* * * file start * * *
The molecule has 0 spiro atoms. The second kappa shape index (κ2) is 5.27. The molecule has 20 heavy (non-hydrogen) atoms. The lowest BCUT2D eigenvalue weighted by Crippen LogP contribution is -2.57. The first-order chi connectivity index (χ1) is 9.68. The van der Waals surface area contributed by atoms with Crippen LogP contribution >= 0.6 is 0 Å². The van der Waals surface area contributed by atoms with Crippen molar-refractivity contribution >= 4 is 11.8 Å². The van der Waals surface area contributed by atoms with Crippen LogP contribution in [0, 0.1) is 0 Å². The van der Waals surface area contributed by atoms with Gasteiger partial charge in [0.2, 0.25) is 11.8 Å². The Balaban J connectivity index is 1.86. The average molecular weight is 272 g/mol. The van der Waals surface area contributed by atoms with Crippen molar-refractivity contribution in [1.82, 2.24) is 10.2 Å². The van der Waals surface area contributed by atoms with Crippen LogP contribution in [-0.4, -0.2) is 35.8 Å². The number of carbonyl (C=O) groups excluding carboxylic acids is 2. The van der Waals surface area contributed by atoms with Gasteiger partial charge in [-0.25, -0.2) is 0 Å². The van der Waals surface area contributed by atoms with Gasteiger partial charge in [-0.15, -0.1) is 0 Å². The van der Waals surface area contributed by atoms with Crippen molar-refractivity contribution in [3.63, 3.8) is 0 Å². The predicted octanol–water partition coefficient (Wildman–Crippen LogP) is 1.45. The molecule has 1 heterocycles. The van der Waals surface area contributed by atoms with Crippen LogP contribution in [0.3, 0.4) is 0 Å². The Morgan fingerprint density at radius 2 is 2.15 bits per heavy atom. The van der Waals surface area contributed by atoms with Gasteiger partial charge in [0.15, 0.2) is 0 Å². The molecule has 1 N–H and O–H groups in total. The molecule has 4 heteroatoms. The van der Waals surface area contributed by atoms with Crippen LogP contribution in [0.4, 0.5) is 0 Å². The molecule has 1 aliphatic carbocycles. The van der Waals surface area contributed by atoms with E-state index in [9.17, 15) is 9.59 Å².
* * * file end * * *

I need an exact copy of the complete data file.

The molecule has 0 spiro atoms. The second kappa shape index (κ2) is 5.27. The molecule has 20 heavy (non-hydrogen) atoms. The lowest BCUT2D eigenvalue weighted by Crippen LogP contribution is -2.57. The first-order chi connectivity index (χ1) is 9.68. The van der Waals surface area contributed by atoms with Crippen LogP contribution >= 0.6 is 0 Å². The van der Waals surface area contributed by atoms with Crippen molar-refractivity contribution >= 4 is 11.8 Å². The van der Waals surface area contributed by atoms with Crippen LogP contribution in [0, 0.1) is 0 Å². The van der Waals surface area contributed by atoms with Gasteiger partial charge in [0.2, 0.25) is 11.8 Å². The Balaban J connectivity index is 1.86. The average molecular weight is 272 g/mol. The van der Waals surface area contributed by atoms with Crippen molar-refractivity contribution in [1.82, 2.24) is 10.2 Å². The van der Waals surface area contributed by atoms with Crippen LogP contribution in [-0.4, -0.2) is 35.8 Å². The number of carbonyl (C=O) groups excluding carboxylic acids is 2. The van der Waals surface area contributed by atoms with Gasteiger partial charge in [-0.25, -0.2) is 0 Å². The van der Waals surface area contributed by atoms with Gasteiger partial charge in [-0.15, -0.1) is 0 Å². The van der Waals surface area contributed by atoms with Crippen molar-refractivity contribution in [3.63, 3.8) is 0 Å². The predicted octanol–water partition coefficient (Wildman–Crippen LogP) is 1.45. The molecule has 1 heterocycles. The van der Waals surface area contributed by atoms with Crippen LogP contribution in [0.3, 0.4) is 0 Å². The Morgan fingerprint density at radius 2 is 2.15 bits per heavy atom. The van der Waals surface area contributed by atoms with Gasteiger partial charge in [0.15, 0.2) is 0 Å². The molecule has 1 N–H and O–H groups in total. The molecule has 4 heteroatoms. The van der Waals surface area contributed by atoms with Crippen LogP contribution in [0.4, 0.5) is 0 Å². The molecule has 1 aliphatic carbocycles. The van der Waals surface area contributed by atoms with E-state index in [9.17, 15) is 9.59 Å².